Commercial electric vehicles (EV) aren’t just a concept of the distant future anymore as companies are already adding light and medium-duty EVs, like electric vans to their fleet. And heavy-duty electric vehicles aren’t far behind.

As companies are optimistic about the environmental benefits and brand boost achieved by commercial EVs, there are barriers hampering the full acceptance of electric vehicles. This includes how the vehicles are going to be maintained, as well as how and where they will be charged.

According to the study Curve Ahead: The Future of Fleet Electrification, the top motivators for companies to add electric vehicles to their fleet are sustainability and environmental goals. Conversely, two of the top four barriers are a lack of public chargers and inadequate electric capacity at a company’s facility.

When implementing EVs into a fleet, the first vehicles that a business converts to electric are simpler, as buildings usually have spare electrical capacity for a small number of units. However, once a company exceeds this capacity, it would need to engage in mitigating energy usage in their buildings, create smart charging solutions, or expand capacity.

Expansion of capacity involves utility company upgrades that are complex, expensive, and create delays in implementation, which is why providers like Ryder are focused on providing most companies with solutions “behind the meter.”

Just as companies don’t go into business to manage their transportation assets, they don’t go into business to wrangle with energy infrastructure. However, providers like Ryder leverage relationships with original equipment manufacturers and solutions companies to work with and understand how advanced vehicle technologies can be best implemented into a company’s portfolio so that customers can focus on what creates revenue and margin for them.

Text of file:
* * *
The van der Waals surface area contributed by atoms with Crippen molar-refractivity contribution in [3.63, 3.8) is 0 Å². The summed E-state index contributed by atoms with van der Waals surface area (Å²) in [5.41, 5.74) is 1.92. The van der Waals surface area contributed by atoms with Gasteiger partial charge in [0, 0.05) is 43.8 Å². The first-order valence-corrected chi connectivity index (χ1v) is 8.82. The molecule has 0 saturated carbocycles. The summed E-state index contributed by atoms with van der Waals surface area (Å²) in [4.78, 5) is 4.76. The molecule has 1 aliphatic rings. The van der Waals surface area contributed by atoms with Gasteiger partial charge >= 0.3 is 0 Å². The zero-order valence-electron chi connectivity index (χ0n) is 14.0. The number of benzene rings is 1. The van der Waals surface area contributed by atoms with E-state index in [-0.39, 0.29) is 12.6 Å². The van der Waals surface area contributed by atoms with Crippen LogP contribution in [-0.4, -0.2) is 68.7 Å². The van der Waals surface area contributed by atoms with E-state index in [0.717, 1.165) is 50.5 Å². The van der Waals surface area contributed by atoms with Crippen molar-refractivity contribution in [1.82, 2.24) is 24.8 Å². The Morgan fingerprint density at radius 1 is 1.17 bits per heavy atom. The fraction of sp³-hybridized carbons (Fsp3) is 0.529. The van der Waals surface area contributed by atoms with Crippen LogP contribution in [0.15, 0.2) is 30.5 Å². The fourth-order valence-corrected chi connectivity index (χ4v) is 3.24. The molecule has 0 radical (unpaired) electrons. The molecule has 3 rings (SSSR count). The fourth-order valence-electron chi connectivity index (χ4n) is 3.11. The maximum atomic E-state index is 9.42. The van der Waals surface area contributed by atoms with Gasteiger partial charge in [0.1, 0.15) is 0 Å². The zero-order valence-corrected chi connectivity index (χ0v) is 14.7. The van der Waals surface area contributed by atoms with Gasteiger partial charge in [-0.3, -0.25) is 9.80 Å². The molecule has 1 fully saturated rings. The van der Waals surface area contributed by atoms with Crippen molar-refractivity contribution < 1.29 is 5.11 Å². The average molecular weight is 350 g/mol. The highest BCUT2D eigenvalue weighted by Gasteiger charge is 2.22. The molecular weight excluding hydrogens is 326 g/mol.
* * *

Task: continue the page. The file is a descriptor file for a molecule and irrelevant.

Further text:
The business of energy charges forward

Like the transportation industry, the energy sector is evolving faster than it ever has before, no matter if you are looking into buying or leasing electric vans or heavy-duty vehicles. And, while many corporate and municipal leaders see energy as a fixed cost of doing business instead of an asset to be flexed, in many power markets, there are increasing options to monetize energy assets. Commercial vehicle charging infrastructure is one of them.

Even more enticing for businesses is that because of providers like Ryder, investing in assets such as energy does not require deep expertise or even a dedicated energy manager. With a keen focus on innovation and technology, combined with its entry into the electric vehicle market, Ryder has made it easy for companies to adopt sustainable, advanced vehicle technologies.

Additionally, because of Ryder’s research and development efforts, it eliminates the need for companies to use capital on such expenses and makes it easier for these businesses to adopt electric vehicles and the infrastructure needed to power them.

Taking charge and building a sustainable fleet solution

Just as Ryder has positioned itself as a leader in advanced vehicle technology, our electric vehicle strategy through RyderElectric+ doesn’t end with the vehicle. It’s the risk mitigation model that we have built that’s making it so attractive to companies like FedEx, La Tavola, and W.B. Mason to work with us to adopt new technologies.

With more than 1,150 electric and hybrid electric units in operation and on order, we will continue to lead the way to commercial fleet electrification and find innovative solutions that allow companies to take charge of their sustainability goals.

We have done the homework and can implement the right EV solution to meet a company’s specific needs. This process of continually evaluating the best options allows companies to break down the barriers associated with adopting electric vehicles.

This is an exciting time for the commercial transportation industry. While questions abound, solutions are being created because of the focus on electric vehicles and how to charge them. And as a result, companies will be able to meet environmental and sustainability goals, while boosting their bottom line.

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First published on Ryder.com